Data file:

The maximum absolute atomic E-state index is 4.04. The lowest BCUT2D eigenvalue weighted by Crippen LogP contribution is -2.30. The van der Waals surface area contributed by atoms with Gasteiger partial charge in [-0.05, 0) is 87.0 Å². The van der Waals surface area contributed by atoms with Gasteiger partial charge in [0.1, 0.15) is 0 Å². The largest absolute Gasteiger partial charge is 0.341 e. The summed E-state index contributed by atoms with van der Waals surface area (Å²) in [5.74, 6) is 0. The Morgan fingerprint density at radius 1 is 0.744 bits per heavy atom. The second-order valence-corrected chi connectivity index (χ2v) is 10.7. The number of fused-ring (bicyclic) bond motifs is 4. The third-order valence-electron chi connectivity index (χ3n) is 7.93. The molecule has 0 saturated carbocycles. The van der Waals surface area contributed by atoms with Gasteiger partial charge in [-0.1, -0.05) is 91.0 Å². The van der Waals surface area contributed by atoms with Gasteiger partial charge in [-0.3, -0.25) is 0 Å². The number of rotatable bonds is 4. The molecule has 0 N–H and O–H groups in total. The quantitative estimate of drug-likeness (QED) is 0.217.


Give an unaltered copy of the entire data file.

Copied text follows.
The maximum absolute atomic E-state index is 4.04. The lowest BCUT2D eigenvalue weighted by Crippen LogP contribution is -2.30. The van der Waals surface area contributed by atoms with Gasteiger partial charge in [-0.05, 0) is 87.0 Å². The van der Waals surface area contributed by atoms with Gasteiger partial charge in [0.1, 0.15) is 0 Å². The largest absolute Gasteiger partial charge is 0.341 e. The summed E-state index contributed by atoms with van der Waals surface area (Å²) in [5.74, 6) is 0. The Morgan fingerprint density at radius 1 is 0.744 bits per heavy atom. The second-order valence-corrected chi connectivity index (χ2v) is 10.7. The number of fused-ring (bicyclic) bond motifs is 4. The third-order valence-electron chi connectivity index (χ3n) is 7.93. The molecule has 0 saturated carbocycles. The van der Waals surface area contributed by atoms with Gasteiger partial charge in [-0.1, -0.05) is 91.0 Å². The van der Waals surface area contributed by atoms with Gasteiger partial charge in [-0.3, -0.25) is 0 Å². The number of rotatable bonds is 4. The molecule has 0 N–H and O–H groups in total. The quantitative estimate of drug-likeness (QED) is 0.217.